June 16, 2020

On Friday, June 12, the Virginia Department of Labor and Industry (DOLI) published a draft emergency temporary standard/emergency regulation that applies to all employers in the Commonwealth. See DOLI Safety and Health Codes Board 6/24/20 Meeting Agenda. The standard/regulation is designed to encourage infectious disease prevention, mitigation, and control in the workplace relating to the SARS-CoV-2 virus that causes COVID-19. The emergency temporary standard and emergency regulation is intended to supplement and enhance existing Virginia Occupational Safety and Health (VOSH) laws which do not address many of the known hazards posed by SARS-CoV-2 and COVID-19 specifically, or infectious diseases generally.[1]  In the event of a conflict between current VOSH rules, regulations or standards and the emergency temporary standard/regulation, the more stringent rule will apply. The draft standard/regulation will be finalized and voted on at the next DOLI meeting which is scheduled for June 24, 2020.

After adoption, the emergency temporary standard will be effective immediately upon publication in the Richmond Times-Dispatch. The emergency temporary standard will expire within six months of the effective date, or when superseded by a permanent standard, whichever occurs first, or when repealed by the Virginia Safety and Health Codes Board. The emergency regulation shall become effective when signed by the Governor and published in the Virginia Register and are effective for up to 18 months. Because these requirements are classified as both an emergency temporary standard and an emergency regulation, the effective date may be immediate and employers should be prepared to be in compliance as close to June 24, 2020, as possible.


The proposed regulation mandates that every employer categorize all employees (including full-time, part-time, management and non-management, temporary, and others jointly employed) into one of four categories based upon risk of exposure in the workplace and while performing assigned job tasks. The four risk categories for employees are: “very high,” “high,” “medium,” and “lower.”  Exposure risk level is a multi-factor analysis that includes, but is not limited to, the job tasks undertaken; the known or suspected presence of the virus; the presence of a known or suspected COVID-19 person (symptomatic); the number of employees in the work area; the working distance between employees; the duration and frequency of employee exposure through close contact (i.e., less than six feet) with other employees or persons; the type of contact; contact with contaminated surfaces; and whether shared transportation is a common practice. The applicable regulation/standard varies based upon categories of employees in each workforce. After categorizing its employees therefore, employers need to review and comply with the specific standards applicable to their organization by putting in place necessary engineering controls, administrative and work practice controls, and in some cases requiring use of personal protective equipment (PPE).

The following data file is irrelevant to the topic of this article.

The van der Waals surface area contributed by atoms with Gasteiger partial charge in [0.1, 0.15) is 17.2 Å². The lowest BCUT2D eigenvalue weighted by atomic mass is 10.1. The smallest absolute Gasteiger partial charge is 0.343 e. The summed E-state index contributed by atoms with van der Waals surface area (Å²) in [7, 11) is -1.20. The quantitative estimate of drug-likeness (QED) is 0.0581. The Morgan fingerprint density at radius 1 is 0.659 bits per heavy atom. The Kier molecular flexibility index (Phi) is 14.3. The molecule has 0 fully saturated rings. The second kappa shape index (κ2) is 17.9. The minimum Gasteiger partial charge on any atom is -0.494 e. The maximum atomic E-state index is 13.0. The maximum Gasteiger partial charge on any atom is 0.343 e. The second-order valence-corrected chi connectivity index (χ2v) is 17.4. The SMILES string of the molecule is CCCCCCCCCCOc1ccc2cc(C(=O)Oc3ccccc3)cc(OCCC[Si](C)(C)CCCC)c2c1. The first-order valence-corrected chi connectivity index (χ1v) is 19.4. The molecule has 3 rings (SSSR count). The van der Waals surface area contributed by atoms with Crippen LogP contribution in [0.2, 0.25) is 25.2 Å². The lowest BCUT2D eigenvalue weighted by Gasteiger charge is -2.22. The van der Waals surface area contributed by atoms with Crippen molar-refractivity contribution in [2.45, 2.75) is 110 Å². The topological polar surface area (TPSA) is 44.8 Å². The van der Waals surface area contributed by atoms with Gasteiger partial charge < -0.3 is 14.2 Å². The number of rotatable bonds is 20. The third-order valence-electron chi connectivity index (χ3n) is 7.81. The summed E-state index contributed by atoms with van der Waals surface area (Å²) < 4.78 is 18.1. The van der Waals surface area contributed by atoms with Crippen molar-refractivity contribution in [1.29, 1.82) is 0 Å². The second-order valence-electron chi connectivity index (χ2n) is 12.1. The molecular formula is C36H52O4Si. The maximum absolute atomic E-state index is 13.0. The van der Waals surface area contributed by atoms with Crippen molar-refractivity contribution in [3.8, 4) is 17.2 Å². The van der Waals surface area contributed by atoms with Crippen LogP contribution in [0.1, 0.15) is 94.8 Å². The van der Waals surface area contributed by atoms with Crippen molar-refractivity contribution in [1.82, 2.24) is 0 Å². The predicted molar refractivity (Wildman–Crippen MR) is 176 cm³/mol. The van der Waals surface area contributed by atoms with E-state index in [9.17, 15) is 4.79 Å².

The four exposure risk levels are divided as follows:

•   “very high” means employees are in a place with high potential for exposure to known or suspected sources of the SARS-CoV-2 virus. This includes, but is not limited to, employees performing aerosol-generating procedures (e.g., intubation), collecting specimens from a known or suspected COVID-19 patient, or performing an autopsy on persons known or suspected to have SARS-CoV-2.

•   “high” means an employee’s job tasks are performed in places with high potential for exposure within six feet of known or suspected sources of the SARS-CoV-2 virus. This includes, but is not limited to, health care delivery and support services, first responder services, medical transport services, and some mortuary services.

•   “medium” means an employee is exposed to or performing job tasks in a place of employment with a risk exposure not otherwise classified as “very high” or “high” and with minimal contact (inside six feet) with other employees and persons who may be infected by the virus. This category includes drug stores and pharmacies, veterinary settings, food processing, agricultural labor, sports and entertainment, indoor and outdoor construction, manufacturing, educational settings, commercial transportation, and fitness, gym and exercise facilities. It may also include certain health care employers in non-hospital settings such as skilled nursing facilities, outpatient medical facilities, clinics, drug treatment programs, home health care, nursing homes, assisted living facilities, hospice care, rehabilitation center, doctors, dentists, chiropractors and other health care providers whose workplaces require more than minimal contact with others who may be infected with SARS-CoV-2 but do not involve exposure to known or suspected sources of SARS-CoV-2.

•   “lower” means an employee works in an occupational setting that does not require contact with the general public or other persons (within six feet) known or suspected of being infected with the virus. It may also include employers who are able to achieve minimal occupational contact through measures such as physical barriers, telecommuting, staggered shifts, or delivery of services remotely (e.g., curbside pickup). “Face covering” measures as defined by the regulations do not allow an employer to achieve the “lower” categorization.


The draft regulations require all employers to ensure compliance with the following requirements:

•   Employers must assess the workplace for hazards and jobs that potentially expose employees to SARS-CoV-2 or COVID-19 and determine the risk exposure level for each of its employees consistent with the definitions in the draft regulations;

•   Notice to employees and encourage employee self-monitoring;

•   Develop and adopt policies and procedures for employees to report when they have tested positive for anti-SARS-CoV-2 antibodies through serologic testing and when experiencing COVID-19 symptoms; for return to work using either a symptom-based or test-based strategy; to ensure physical distancing while on the job (including while traveling for work) and during paid breaks in the workplace;

•   Close or control access to common areas, breakrooms or lunchrooms with the required notices;

•   Prohibit known or suspected COVID-19 employees from working;

•   Ensure sick leave policies are flexible and consistent with public health guidance and applicable laws;